China showcased its ambitions and capabilities in shaping the future of global digital trade as it kicked off a major digital trade expo on Wednesday, promoting some of its most influential e-commerce players and advocating a digital Silk Road.
President Xi Jinping said in a letter sent to the Global Digital Trade Expo that global digital trade “has become a new highlight of international trade” and China has established a “sound digital-trade governance system”.
He said China hoped the five-day event, which was joined by dozens of foreign business delegations, would offer a platform for all sides to “discuss cooperation, promote development, share results and work together to make digital trade a new engine for common development”.
The letter was read out by Vice-President Han Zheng at China’s e-commerce hub of Hangzhou, host of the annual event and the home base of Alibaba Group Holding, owner of the South China Morning Post.
In his keynote speech, Han said that digital trade and e-commerce have become an important pillar of China’s export growth, and the country considers the sector as important as traditional cargo and service trade.
He said China would work with other countries to set digital norms and rules for the future.
While the leaders did not address any hot-button issues, their message promoting digital trade and common rules comes as the US is walking back its long-standing commitment to free trade.
Washington last month withdrew proposals made in 2019 stating that the World Trade Organization’s e-commerce rules should allow free cross-border data flows and prohibit national requirements for data localisation.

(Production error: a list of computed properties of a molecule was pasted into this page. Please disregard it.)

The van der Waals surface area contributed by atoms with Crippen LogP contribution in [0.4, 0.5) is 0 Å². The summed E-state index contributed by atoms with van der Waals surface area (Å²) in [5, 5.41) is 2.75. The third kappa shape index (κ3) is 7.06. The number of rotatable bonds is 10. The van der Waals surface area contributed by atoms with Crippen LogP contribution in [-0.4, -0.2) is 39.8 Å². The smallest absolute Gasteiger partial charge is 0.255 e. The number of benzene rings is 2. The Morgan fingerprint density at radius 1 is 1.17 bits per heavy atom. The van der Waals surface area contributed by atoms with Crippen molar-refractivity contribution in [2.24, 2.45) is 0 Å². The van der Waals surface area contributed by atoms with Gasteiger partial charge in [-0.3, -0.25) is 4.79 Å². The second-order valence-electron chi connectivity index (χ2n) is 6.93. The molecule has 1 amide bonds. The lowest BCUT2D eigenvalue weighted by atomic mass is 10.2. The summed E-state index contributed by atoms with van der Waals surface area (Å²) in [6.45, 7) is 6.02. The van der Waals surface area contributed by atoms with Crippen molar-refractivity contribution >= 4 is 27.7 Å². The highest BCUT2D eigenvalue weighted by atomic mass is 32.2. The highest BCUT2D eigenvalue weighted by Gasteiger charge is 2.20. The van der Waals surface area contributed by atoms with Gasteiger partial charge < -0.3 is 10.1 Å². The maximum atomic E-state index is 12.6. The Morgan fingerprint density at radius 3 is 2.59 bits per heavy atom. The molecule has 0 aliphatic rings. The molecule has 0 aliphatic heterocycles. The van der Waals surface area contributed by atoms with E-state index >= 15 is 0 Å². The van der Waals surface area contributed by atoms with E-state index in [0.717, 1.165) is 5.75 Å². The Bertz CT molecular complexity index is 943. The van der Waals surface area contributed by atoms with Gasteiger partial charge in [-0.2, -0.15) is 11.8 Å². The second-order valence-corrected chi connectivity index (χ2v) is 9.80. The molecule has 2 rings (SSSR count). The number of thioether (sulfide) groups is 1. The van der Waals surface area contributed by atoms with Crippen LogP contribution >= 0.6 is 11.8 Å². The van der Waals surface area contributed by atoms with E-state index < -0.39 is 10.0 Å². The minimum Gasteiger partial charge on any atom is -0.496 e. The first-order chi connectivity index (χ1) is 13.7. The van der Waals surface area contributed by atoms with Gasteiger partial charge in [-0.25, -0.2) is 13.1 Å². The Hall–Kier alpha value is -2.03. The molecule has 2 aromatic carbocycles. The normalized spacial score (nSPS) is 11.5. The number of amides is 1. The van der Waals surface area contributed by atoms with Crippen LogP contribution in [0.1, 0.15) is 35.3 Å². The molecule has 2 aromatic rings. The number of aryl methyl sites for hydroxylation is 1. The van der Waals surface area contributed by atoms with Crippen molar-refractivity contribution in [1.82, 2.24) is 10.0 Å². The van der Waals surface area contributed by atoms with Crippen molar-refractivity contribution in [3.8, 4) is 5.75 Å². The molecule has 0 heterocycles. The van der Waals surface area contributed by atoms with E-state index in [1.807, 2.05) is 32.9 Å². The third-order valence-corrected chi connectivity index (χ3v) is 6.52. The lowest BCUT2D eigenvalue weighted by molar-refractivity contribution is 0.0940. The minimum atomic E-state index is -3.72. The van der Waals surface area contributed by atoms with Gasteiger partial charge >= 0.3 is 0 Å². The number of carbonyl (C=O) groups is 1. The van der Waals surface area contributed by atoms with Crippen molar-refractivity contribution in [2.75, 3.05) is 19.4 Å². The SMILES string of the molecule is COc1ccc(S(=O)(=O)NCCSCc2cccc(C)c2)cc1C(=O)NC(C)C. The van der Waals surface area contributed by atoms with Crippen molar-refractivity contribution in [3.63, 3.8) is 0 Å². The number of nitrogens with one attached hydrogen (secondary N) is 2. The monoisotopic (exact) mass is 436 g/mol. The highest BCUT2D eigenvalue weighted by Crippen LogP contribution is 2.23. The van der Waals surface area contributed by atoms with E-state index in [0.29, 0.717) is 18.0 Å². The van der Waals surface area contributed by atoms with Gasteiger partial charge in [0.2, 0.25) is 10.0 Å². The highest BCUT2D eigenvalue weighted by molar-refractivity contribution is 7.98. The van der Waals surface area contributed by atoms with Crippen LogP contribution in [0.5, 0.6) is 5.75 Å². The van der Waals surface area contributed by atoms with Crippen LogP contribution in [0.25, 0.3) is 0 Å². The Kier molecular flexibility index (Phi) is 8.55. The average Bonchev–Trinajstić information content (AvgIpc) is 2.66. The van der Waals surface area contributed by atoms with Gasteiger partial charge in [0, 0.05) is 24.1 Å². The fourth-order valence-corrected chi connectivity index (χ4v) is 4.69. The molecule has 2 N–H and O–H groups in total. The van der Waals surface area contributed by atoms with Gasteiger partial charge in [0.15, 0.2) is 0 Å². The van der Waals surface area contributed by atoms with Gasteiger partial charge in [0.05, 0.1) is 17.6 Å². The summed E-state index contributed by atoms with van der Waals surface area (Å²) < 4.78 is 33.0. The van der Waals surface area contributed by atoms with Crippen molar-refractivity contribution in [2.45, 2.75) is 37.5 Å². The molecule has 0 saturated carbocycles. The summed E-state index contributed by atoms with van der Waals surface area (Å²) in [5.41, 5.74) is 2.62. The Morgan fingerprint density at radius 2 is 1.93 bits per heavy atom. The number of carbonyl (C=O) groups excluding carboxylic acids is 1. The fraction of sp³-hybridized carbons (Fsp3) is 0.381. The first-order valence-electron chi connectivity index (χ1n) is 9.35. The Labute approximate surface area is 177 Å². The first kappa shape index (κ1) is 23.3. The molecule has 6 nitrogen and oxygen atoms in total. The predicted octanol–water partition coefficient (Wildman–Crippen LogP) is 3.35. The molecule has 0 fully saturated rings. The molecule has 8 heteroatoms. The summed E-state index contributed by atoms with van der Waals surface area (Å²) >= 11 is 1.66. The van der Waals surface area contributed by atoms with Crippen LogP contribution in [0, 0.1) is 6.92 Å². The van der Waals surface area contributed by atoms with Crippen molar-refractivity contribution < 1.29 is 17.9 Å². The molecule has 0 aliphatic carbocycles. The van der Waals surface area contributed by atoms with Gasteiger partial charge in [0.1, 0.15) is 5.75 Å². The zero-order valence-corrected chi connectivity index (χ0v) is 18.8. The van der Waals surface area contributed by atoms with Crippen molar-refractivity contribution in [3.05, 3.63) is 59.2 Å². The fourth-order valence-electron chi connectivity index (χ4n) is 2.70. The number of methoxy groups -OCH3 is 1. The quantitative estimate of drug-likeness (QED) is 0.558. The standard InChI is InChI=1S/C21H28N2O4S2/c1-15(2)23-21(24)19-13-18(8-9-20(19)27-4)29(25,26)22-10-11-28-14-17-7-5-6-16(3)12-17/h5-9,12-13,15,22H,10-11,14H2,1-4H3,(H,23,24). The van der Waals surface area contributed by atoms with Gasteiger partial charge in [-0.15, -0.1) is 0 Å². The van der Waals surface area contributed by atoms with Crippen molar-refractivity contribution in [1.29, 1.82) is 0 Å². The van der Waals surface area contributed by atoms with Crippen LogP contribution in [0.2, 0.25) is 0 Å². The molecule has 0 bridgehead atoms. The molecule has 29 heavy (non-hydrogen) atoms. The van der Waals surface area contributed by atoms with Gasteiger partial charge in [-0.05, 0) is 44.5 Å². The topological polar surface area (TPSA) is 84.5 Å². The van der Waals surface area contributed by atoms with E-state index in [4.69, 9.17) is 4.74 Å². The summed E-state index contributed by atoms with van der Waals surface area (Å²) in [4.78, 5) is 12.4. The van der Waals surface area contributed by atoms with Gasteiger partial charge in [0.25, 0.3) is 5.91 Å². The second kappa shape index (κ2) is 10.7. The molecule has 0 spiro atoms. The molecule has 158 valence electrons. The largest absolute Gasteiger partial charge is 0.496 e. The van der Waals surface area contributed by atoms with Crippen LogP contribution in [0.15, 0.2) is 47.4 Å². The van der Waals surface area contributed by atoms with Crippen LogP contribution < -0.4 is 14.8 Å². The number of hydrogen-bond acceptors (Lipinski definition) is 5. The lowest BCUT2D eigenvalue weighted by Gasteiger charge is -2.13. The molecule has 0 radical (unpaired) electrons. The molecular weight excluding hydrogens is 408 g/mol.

In the Silk Road e-commerce exhibition hall at the Hangzhou expo, Chinese giants are demonstrating how they can help exporters, mostly small local businesses, sell to global consumers.
Alibaba runs several booths promoting its e-commerce services for merchants. Lazada, Alibaba’s online retail unit in Southeast Asia, has said it aimed to increase its gross merchandise value to US$100 billion and customer base to 300 million by 2030.
Shein, the Chinese online fast-fashion giant, has set up a booth at the expo to woo merchants to set up shop on its platform or become suppliers. The company advertises itself as the most downloaded shopping app in 2022 and the top brand among Instagram fans.
PDD Holdings, which operates Shein’s rival Temu, is promoting a programme aimed at helping Chinese businesses conquer overseas markets. It said it would budget 10 billion yuan (US$1.4 billion) to help 100 industries and 10,000 manufacturers work towards that goal.
Qimeng Cross Board, an agency that helps Chinese companies promote sales through live streams on platforms like TikTok, which is blocked in the country, has decorated its booth with large logos of the social media app and set up a live-streaming room.
Foreign platforms, including Amazon.com and Mercardo Libre, an online marketplace operator based in Buenos Aires, Argentina, also have a presence at the expo in hopes of bringing more Chinese merchants onto their platforms.
Eric Jing Xiandong, CEO and chairman of Alibaba’s fintech affiliate Ant Group, was at the expo promoting the firm’s new cross-border payments and collection system World First, aimed at small e-commerce merchants. The system is connected with more than 100 platforms globally, allowing owners to manage finances with just one account, according to Jing. South China Morning Post